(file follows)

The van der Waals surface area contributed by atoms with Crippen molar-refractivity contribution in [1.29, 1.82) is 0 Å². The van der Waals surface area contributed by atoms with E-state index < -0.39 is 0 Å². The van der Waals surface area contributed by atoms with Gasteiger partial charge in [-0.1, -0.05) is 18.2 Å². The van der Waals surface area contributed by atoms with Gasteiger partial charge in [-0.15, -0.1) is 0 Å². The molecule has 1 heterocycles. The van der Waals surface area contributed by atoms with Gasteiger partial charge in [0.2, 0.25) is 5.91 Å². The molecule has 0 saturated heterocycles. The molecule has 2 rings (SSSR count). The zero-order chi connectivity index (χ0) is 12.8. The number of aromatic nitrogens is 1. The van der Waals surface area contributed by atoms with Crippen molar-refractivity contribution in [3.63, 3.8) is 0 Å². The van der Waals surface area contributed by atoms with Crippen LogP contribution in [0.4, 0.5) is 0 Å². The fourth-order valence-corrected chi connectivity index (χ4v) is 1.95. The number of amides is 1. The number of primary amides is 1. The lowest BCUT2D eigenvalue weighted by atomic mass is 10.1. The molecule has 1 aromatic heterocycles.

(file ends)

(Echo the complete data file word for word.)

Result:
The van der Waals surface area contributed by atoms with Crippen molar-refractivity contribution in [1.29, 1.82) is 0 Å². The van der Waals surface area contributed by atoms with E-state index < -0.39 is 0 Å². The van der Waals surface area contributed by atoms with Gasteiger partial charge in [-0.1, -0.05) is 18.2 Å². The van der Waals surface area contributed by atoms with Gasteiger partial charge in [-0.15, -0.1) is 0 Å². The molecule has 1 heterocycles. The van der Waals surface area contributed by atoms with Gasteiger partial charge in [0.2, 0.25) is 5.91 Å². The molecule has 0 saturated heterocycles. The molecule has 2 rings (SSSR count). The zero-order chi connectivity index (χ0) is 12.8. The number of aromatic nitrogens is 1. The van der Waals surface area contributed by atoms with Crippen molar-refractivity contribution in [3.63, 3.8) is 0 Å². The van der Waals surface area contributed by atoms with Crippen LogP contribution in [0.4, 0.5) is 0 Å². The fourth-order valence-corrected chi connectivity index (χ4v) is 1.95. The number of amides is 1. The number of primary amides is 1. The lowest BCUT2D eigenvalue weighted by atomic mass is 10.1. The molecule has 1 aromatic heterocycles.